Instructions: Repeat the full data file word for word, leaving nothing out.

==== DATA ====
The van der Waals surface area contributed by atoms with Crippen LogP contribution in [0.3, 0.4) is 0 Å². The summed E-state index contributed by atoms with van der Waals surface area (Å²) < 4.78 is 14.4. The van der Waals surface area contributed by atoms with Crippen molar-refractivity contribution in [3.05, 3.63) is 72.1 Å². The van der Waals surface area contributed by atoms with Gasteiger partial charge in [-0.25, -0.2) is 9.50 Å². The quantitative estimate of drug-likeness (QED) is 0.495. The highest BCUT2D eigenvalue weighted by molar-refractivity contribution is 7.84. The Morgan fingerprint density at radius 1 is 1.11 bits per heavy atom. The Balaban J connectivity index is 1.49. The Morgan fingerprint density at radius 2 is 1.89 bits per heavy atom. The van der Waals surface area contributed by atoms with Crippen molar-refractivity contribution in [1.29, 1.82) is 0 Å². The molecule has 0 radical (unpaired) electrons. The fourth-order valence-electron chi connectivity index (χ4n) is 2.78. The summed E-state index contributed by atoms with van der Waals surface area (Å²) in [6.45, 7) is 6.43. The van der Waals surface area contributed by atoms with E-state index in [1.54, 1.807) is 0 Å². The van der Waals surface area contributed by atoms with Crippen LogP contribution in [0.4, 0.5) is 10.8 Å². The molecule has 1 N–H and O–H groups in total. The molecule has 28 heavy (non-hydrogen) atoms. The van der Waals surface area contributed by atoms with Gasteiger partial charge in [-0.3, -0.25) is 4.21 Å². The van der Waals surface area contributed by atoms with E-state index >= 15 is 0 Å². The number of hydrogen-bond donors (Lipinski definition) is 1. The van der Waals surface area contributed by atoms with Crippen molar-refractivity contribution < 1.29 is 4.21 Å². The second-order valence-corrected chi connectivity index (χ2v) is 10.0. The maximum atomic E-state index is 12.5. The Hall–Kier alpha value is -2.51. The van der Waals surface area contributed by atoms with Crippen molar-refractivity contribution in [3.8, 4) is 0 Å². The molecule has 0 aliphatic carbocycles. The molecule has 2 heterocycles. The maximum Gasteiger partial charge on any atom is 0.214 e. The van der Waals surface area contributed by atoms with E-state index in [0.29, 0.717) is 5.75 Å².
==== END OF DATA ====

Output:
The van der Waals surface area contributed by atoms with Crippen LogP contribution in [0.3, 0.4) is 0 Å². The summed E-state index contributed by atoms with van der Waals surface area (Å²) < 4.78 is 14.4. The van der Waals surface area contributed by atoms with Crippen molar-refractivity contribution in [3.05, 3.63) is 72.1 Å². The van der Waals surface area contributed by atoms with Gasteiger partial charge in [-0.25, -0.2) is 9.50 Å². The quantitative estimate of drug-likeness (QED) is 0.495. The highest BCUT2D eigenvalue weighted by molar-refractivity contribution is 7.84. The Morgan fingerprint density at radius 1 is 1.11 bits per heavy atom. The Balaban J connectivity index is 1.49. The Morgan fingerprint density at radius 2 is 1.89 bits per heavy atom. The van der Waals surface area contributed by atoms with Crippen molar-refractivity contribution in [1.29, 1.82) is 0 Å². The molecule has 0 radical (unpaired) electrons. The fourth-order valence-electron chi connectivity index (χ4n) is 2.78. The summed E-state index contributed by atoms with van der Waals surface area (Å²) in [6.45, 7) is 6.43. The van der Waals surface area contributed by atoms with E-state index in [1.54, 1.807) is 0 Å². The van der Waals surface area contributed by atoms with Crippen LogP contribution in [0.4, 0.5) is 10.8 Å². The molecule has 1 N–H and O–H groups in total. The molecule has 28 heavy (non-hydrogen) atoms. The van der Waals surface area contributed by atoms with Gasteiger partial charge in [-0.3, -0.25) is 4.21 Å². The van der Waals surface area contributed by atoms with E-state index >= 15 is 0 Å². The number of hydrogen-bond donors (Lipinski definition) is 1. The van der Waals surface area contributed by atoms with Crippen molar-refractivity contribution < 1.29 is 4.21 Å². The second-order valence-corrected chi connectivity index (χ2v) is 10.0. The maximum atomic E-state index is 12.5. The Hall–Kier alpha value is -2.51. The van der Waals surface area contributed by atoms with Crippen molar-refractivity contribution in [3.8, 4) is 0 Å². The molecule has 0 aliphatic carbocycles. The molecule has 2 heterocycles. The maximum Gasteiger partial charge on any atom is 0.214 e. The van der Waals surface area contributed by atoms with E-state index in [0.29, 0.717) is 5.75 Å².